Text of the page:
Taxation, MSME-friendliness and fuel price

The FM has not given any tax relief to the individual investors. But he has announced slashing the tax rates from 30 to 25% for Small, Micro and Medium Enterprises (MSMEs) with a turnover of upto 250 crores. Apparently, it would seem that he has tried to soothe the frayed temper of the MSMEs who have been worst hit by demonetization and GST. But it is not that simple or liberal. In fact, those with a turnover upto Rs 50 crores i.e. the category of small and micro firms will have to shell out more in taxes (29.12% as against present 28.84%), while firms with revenue of more than Rs 50 crore upto Rs 250 crore will pay less (29.12% in place of 34.61%). So, there could be a tendency on the part of many big companies to split business into smaller units and then control those units through a holding company. Secondly, the kitty of indirect tax which is paid by all countrymen in the form of load on the end-prices of all items is going up after imposition of GST. GST is supposed to remove the cascading impact of indirect taxes through input credit mechanism and hence reduce the final indirect taxes borne by the consumers. But the budget 2018-19 does not show any such impact. The tax/GDP incidence is expected to rise from 11.2% in 2016-17 to 11.4% in 2017-18 and to 12.1% in 2018-19. In fact, the manufacturers are availing the input tax benefits but are not passing that on to the consumers. Moreover, over the years, service tax network has been infinitely widened (from 3 services to all but a few) and has come to bite the poor and middle-class Indians more deeply. The government has no concern for that but takes pride in rise in tax collection which is mostly recovered from the common toiling pauperized masses while the top monopolists, corporate behemoths, rich and affluent are reaping benefits of waivers, concessions, evasions, manipulations, window dressing and so forth.

There is another anomaly. The budget says that the year 2016-17 ended with a growth of 12.6% in direct taxes and in the current year, the growth in direct taxes up to 15th January, 2018 is 18.7%”. This current year’s estimate is provisional since the year is yet to be over. It also came in the media that the government ordered the Tax authorities to hold back the refunds till budget date so that the collection figure could look healthy. But when compared to years 2012-13 and 2013-14, the rate of 12.6 % is lower.  The tall claim of demonetization resulting in a leapfrog jump in the number of taxpayers and an overall broadening of the tax base is quite perplexing, if not falsified. What the FM leaves out is that the first two financial years of the BJP government actually saw dramatic shrinkage in direct tax growth, around 7%-8% mostly due to large scale reliefs and concessions granted to the big industries and corporates and large scale tax defaults by the rich and affluent.  We had shown in our budget analysis for 2017-18 that if we take into account revenue foregone in the case of corporate tax, Special Economic Zones (SEZ) not taken off, deduction of export profits of units located in SEZs, deduction of profits of undertakings engaged in generation, transmission and distribution of power as well as deduction of profits of industrial undertakings derived from production of mineral oil and natural gas and non-recovery of direct tax, the figure of tax loss would be a whopping Rs 9,38,827 lakh crores (Rs 9.38 trillion). A similar calculation for the current year would show the figure to be still higher. May be for that, many relevant numbers have been craftily manipulated or suppressed in the form of statistical jugglery.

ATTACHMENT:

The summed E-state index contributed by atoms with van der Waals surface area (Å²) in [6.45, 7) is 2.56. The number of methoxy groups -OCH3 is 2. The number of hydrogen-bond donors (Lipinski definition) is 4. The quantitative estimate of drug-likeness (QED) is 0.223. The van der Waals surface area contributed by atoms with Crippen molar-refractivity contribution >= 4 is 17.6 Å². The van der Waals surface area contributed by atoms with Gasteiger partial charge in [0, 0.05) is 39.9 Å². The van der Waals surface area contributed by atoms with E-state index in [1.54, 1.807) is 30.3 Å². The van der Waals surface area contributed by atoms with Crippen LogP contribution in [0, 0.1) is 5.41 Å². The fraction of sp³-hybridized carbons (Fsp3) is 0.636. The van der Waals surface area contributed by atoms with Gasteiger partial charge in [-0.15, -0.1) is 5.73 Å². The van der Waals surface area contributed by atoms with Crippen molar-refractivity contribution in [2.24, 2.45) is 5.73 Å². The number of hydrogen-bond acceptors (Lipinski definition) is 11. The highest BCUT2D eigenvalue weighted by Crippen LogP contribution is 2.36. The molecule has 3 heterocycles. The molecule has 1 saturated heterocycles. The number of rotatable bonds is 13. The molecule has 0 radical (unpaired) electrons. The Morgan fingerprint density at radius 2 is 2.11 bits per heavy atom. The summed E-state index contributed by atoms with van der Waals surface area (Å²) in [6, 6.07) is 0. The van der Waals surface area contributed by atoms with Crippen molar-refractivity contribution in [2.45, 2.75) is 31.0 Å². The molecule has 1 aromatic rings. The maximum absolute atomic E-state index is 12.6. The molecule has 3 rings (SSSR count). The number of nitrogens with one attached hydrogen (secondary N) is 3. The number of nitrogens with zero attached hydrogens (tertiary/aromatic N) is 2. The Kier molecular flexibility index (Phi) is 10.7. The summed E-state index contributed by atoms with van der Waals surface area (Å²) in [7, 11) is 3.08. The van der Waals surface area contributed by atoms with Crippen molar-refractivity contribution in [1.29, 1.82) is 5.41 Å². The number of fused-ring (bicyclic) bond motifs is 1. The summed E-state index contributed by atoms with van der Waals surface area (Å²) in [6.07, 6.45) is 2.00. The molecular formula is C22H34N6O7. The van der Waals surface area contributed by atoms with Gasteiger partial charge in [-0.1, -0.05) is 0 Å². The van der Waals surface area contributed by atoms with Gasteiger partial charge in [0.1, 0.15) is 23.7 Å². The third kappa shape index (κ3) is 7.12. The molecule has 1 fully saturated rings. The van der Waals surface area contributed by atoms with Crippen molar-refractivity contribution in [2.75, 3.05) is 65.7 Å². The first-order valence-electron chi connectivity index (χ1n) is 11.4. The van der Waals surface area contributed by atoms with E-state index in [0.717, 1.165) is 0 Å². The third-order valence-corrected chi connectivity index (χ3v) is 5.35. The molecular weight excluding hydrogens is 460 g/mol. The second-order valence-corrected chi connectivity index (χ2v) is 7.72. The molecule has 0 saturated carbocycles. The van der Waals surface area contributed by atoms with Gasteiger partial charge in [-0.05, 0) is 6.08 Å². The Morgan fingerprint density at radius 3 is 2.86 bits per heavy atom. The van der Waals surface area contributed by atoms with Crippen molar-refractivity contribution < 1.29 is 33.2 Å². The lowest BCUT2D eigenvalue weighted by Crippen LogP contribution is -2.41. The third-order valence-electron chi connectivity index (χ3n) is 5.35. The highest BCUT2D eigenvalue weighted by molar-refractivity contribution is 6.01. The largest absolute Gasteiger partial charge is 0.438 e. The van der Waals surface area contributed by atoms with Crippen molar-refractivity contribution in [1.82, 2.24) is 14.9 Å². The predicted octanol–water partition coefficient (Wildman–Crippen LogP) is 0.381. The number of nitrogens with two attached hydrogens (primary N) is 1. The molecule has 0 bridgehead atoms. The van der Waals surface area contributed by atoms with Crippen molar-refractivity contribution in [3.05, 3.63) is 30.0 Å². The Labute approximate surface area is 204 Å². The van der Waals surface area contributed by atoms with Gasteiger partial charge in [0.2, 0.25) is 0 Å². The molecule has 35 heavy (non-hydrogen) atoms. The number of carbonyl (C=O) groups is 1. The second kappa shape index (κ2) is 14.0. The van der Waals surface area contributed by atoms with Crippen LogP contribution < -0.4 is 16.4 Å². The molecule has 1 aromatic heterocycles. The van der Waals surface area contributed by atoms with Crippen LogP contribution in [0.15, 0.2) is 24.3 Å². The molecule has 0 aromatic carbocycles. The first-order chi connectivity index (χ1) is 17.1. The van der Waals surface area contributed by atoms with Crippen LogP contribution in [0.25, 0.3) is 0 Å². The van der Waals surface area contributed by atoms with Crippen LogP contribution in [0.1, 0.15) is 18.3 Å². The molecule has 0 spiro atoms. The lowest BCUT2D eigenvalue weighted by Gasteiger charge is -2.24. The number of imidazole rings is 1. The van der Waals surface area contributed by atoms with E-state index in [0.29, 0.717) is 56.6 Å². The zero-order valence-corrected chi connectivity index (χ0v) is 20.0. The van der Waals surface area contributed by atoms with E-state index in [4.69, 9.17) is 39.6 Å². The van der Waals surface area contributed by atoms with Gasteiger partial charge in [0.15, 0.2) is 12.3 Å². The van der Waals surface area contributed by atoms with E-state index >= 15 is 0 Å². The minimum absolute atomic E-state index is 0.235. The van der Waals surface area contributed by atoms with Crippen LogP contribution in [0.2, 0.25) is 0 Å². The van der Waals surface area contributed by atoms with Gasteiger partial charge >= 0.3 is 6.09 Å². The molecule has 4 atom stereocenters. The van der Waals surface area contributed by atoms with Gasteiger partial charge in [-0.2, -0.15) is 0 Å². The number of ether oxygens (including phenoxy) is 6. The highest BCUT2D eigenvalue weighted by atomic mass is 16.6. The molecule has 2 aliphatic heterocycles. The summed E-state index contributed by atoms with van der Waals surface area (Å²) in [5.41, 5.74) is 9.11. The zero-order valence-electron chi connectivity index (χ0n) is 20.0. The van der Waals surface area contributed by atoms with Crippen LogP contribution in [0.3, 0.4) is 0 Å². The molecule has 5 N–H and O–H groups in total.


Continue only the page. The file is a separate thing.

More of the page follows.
Another aspect needs to be brought to the notice. The government while decontrolling retail fuel prices said that it would be linked to the international crude oil prices and would dip or rise in tandem with international crude price fluctuation. But when international crude oil price had plummeted below $30 a barrel, the BJP government reaped an oil bonanza by increasing central excise duty on diesel by more than 380%, and on petrol by more than 120% over the last three years. No benefit of falling crude price was passed on to the people. This time, to hoodwink people, the government has reduced basic excise duty on petrol-diesel by Rs 2 and cut additional excise duty on the fuels by Rs 6. But, simultaneously, a new record cess of Rs 8 per litre has been imposed to offset the shortfall. What a trickery! The Prime Minister often brags that free gas connections have been provided to 5 crore odd poor households. But what he does not disclose is that the LPG cylinder, the price of which is jumping with every passing day, is not available free to any of these households. In a country where 77% of the population do not earn even Rs 20 per day, is it possible for them to bear such high cost of LPG? But, citing this free connection of LPG, subsidy on kerosene has been reduced by almost half to Rs 4,555 crore and ration quota of kerosene has also been slashed.

 

Unproductive defence budget